Reward grows in McClellan murder

March 21, 2013
This is one of the last photos taken of Betty Amos McClellan with all four of her children as she celebrated her 70th birthday at the home of her daughter, Shelly Amos James, in 2008. In front, from left, are Betty and Dave Amos; second row, James and Lisa Amos Gerhart. In the rear is Sherry Amos Coffey. - Submitted

WAYNESBURG –It was four years ago today that 70-year-old Betty Jane Amos McClellan was murdered inside her Sycamore home. Her family and friends continue the quest to find her killer and bring them to justice.

A reward fund has more than doubled to over $5,000 since her death, symbolic of how much she meant to those who knew her.

Patty Friend, owner of the Pennsylvania Livestock Auction in Waynesburg, considered Betty family. She had worked in the kitchen at the auction for more than 20 years.

“She was one of the best of the best. She was like a sister to me. She loved people, loved the Lord, and she lived for her kids. There was no doubt about that,” Friend said. “People of all walks of life still come in and ask, ‘Where is that wonderful woman?’”

Friend said Betty was the type of person who helped people because she had a strong faith. It didn’t matter if they were rich or poor, she said.

“Her picture still hangs here at the livestock auction, and it will as long as I’m alive. She’ll always be here, and she is here,” Friend said, making a plea. “If anyone knows anything, please come forward, any information that may lead to solving her murder. No matter how small you might think it is, please come forward.”

It was 3 a.m. March 23, 2009, when there was a knock on the door of the Oakdale residence of Betty’s daughter, Shelly James.

“I woke my husband up and told him somebody is at the door. They asked if Betty McClellan was my mother,” James said. “I just started saying, ‘no, no, no.’”

Her mother and stepfather had been shot. Betty died of a single gunshot wound to the head. Her husband, Jake McClellan, was hospitalized for five days, shot in the cheek and the neck.

Based on Jake’s description, police issued an alert for a white Ford Econoline van, possibly a late 1980s model with windows on the side and rear doors. A description was given of a white male in his mid-40s, medium build, between 5 feet 6 inches and 5 feet 9 inches tall, short brown hair and a light mustache. No description was given for a second person who was said to be the driver.

James, her twin sister, Sherry Coffey, and sister, Lisa Gerhart, spoke candidly about their mother and the investigation into her death. Each expressed their frustration that information about the case has been so scarce.

“The police call us every few months to say they are doing stuff,” Coffey said. One of the original investigating officers assured them it would never be considered a cold case.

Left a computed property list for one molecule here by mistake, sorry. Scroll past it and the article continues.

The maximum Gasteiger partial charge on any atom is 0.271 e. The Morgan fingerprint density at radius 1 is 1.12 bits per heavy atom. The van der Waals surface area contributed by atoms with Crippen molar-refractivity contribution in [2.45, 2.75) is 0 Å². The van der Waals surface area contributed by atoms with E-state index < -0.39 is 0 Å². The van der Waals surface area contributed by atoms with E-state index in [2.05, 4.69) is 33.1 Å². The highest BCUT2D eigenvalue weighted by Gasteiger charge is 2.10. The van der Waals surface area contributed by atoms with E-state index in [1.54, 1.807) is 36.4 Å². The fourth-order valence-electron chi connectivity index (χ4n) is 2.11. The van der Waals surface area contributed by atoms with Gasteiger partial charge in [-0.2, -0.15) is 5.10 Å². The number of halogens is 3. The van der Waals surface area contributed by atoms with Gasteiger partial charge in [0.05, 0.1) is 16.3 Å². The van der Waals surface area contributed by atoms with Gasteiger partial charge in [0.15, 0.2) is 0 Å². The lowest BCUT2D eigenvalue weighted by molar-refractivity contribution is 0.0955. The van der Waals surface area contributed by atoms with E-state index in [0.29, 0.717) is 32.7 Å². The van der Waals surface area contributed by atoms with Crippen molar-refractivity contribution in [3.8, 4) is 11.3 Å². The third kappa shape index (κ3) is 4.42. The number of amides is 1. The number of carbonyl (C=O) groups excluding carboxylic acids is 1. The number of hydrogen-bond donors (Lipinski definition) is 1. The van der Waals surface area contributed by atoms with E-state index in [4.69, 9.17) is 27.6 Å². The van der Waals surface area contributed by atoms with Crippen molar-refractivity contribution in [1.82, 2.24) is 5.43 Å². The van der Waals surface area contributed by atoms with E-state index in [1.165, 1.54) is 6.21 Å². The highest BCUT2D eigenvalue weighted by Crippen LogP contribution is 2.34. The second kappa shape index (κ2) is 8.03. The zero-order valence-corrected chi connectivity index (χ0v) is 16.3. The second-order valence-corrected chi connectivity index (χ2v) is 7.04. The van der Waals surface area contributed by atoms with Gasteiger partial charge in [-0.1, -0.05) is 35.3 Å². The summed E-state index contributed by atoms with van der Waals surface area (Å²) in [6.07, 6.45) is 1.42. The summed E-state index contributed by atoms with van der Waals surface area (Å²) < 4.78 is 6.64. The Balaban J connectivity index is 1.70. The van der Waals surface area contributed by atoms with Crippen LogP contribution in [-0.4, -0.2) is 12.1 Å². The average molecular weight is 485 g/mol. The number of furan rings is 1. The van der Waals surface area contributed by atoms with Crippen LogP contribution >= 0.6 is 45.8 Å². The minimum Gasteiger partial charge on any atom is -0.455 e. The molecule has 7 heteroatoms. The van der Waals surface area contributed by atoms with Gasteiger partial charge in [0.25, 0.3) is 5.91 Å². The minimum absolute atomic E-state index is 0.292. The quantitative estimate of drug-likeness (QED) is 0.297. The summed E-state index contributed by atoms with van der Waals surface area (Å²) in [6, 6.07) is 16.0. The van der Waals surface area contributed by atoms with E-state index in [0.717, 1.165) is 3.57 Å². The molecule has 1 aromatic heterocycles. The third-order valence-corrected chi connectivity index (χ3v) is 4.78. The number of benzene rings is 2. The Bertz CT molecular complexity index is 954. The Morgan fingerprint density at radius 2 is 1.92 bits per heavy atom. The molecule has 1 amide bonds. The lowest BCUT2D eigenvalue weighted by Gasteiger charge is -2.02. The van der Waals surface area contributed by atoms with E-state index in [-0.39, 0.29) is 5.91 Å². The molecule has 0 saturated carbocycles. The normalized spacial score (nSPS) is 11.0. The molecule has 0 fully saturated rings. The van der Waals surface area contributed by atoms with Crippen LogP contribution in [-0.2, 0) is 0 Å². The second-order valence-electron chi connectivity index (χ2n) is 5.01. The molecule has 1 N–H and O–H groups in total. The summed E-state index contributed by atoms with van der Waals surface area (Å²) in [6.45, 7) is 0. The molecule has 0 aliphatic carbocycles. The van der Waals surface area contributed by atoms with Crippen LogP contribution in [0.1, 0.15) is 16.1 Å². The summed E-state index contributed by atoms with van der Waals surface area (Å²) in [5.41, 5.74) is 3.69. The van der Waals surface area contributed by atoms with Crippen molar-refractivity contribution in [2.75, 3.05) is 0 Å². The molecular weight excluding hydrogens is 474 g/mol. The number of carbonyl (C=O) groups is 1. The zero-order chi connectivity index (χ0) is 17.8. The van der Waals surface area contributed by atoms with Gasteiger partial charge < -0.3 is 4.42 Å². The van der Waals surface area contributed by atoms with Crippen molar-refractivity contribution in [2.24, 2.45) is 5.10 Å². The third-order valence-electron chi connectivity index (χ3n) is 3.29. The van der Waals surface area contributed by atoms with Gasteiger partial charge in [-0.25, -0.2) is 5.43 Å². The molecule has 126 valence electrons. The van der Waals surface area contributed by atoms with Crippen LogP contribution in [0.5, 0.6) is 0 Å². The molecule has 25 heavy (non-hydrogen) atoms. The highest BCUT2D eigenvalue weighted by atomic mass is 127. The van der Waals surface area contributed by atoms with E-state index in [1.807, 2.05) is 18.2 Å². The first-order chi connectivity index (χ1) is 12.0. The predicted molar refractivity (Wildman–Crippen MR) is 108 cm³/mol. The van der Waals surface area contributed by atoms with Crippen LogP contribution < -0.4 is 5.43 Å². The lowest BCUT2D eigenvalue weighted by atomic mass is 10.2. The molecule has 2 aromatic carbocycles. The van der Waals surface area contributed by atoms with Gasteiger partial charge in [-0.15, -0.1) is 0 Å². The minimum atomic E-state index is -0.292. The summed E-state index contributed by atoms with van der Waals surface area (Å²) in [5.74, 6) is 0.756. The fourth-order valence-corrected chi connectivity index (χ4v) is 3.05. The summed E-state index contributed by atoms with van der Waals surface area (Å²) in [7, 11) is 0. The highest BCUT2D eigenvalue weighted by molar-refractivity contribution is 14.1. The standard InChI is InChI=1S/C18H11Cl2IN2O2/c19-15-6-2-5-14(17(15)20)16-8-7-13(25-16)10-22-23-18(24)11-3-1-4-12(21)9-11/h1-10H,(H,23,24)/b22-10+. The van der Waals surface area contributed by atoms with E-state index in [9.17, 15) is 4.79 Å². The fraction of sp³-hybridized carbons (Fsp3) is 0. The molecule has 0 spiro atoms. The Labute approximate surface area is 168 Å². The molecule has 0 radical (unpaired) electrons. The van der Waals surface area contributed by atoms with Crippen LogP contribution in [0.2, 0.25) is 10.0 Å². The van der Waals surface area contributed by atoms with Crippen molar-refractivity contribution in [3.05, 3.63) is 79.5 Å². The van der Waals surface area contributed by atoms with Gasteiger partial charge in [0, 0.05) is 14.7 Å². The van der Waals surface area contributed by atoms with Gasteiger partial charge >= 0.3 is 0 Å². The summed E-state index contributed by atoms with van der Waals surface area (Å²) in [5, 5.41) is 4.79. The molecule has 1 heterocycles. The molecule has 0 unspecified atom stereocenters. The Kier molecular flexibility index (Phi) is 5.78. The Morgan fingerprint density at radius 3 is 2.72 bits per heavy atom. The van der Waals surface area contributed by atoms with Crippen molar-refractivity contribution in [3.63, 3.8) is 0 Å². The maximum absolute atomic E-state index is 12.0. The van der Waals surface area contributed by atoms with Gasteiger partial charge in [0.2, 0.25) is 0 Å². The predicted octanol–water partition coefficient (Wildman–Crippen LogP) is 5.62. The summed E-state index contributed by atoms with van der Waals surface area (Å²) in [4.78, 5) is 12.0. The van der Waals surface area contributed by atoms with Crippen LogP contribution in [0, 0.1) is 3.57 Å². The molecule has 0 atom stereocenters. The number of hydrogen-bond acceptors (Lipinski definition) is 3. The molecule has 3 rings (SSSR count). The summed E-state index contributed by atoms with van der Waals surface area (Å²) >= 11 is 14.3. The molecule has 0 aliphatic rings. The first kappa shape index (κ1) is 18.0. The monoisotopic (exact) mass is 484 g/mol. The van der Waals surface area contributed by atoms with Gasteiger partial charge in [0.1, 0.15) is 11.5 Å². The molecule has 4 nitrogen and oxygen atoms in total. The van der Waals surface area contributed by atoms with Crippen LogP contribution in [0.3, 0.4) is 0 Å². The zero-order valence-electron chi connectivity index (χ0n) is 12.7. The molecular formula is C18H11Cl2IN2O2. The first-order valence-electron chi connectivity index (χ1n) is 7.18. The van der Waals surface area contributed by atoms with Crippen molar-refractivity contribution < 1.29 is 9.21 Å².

James said there was always talk it was a robbery by people looking for money or something to sell to get cash for drugs. That has never added up, according to Betty’s daughters.

“Her jewelry wasn’t touched, not that there was anything really of value, but there were mugs in the kitchen in plain view full of coins. They walked right past it. There was a gun on the nightstand right by where she was shot,” Coffey said. “My brother Dave’s rifle was sitting behind a dresser.”

James said it never made sense why someone would choose her mother’s residence.

“Why choose this junked out trailer when there were nice houses all around it?” she asked. Although the residence was in a remote area, within a quarter mile there are other houses, some that one would think a thief would find more enticing, she said.

Gerhart said her family is grateful for all of the support they have received from family and friends in the Graysville area. Looking through family photographs, the girls described Betty as one in a million. She was the seamstress for their wedding gowns, a band booster parent, Sunday school teacher and packrat who even kept her grown children’s baby teeth in a drawer.

“We miss her more and more every day. She didn’t deserve to die this way, nobody does. But, we know where she is,” James said.

Trooper Robert Cree said the state police would welcome any help in solving Betty’s murder.

“Anything anybody knows, feel free to call us,” he said. “This case is still open and active.”

Betty’s murder came just months after that of 81-year-old Noble Wine of Waynesburg. Wine was shot and his house set ablaze in an apparent attempt to cover up the shooting. It, too, remains under investigation.

Anyone with information about the murder of Betty McClellan or Noble Wine is asked to call state police in Waynesburg at 724-627-6151.

Tara Kinsell started her career in journalism with the National Geographic Insider Magazine and the Gaithersburg Gazette Newspaper in Montgomery County, Md. Tara has written and photographed sports, features and news stories for the Herald Standard, Greene County Messenger and Albert Gallatin Weekly. She holds degrees in journalism and graphic design from Waynesburg College, now Waynesburg University, and the Art Institute of Pittsburgh, respectively.

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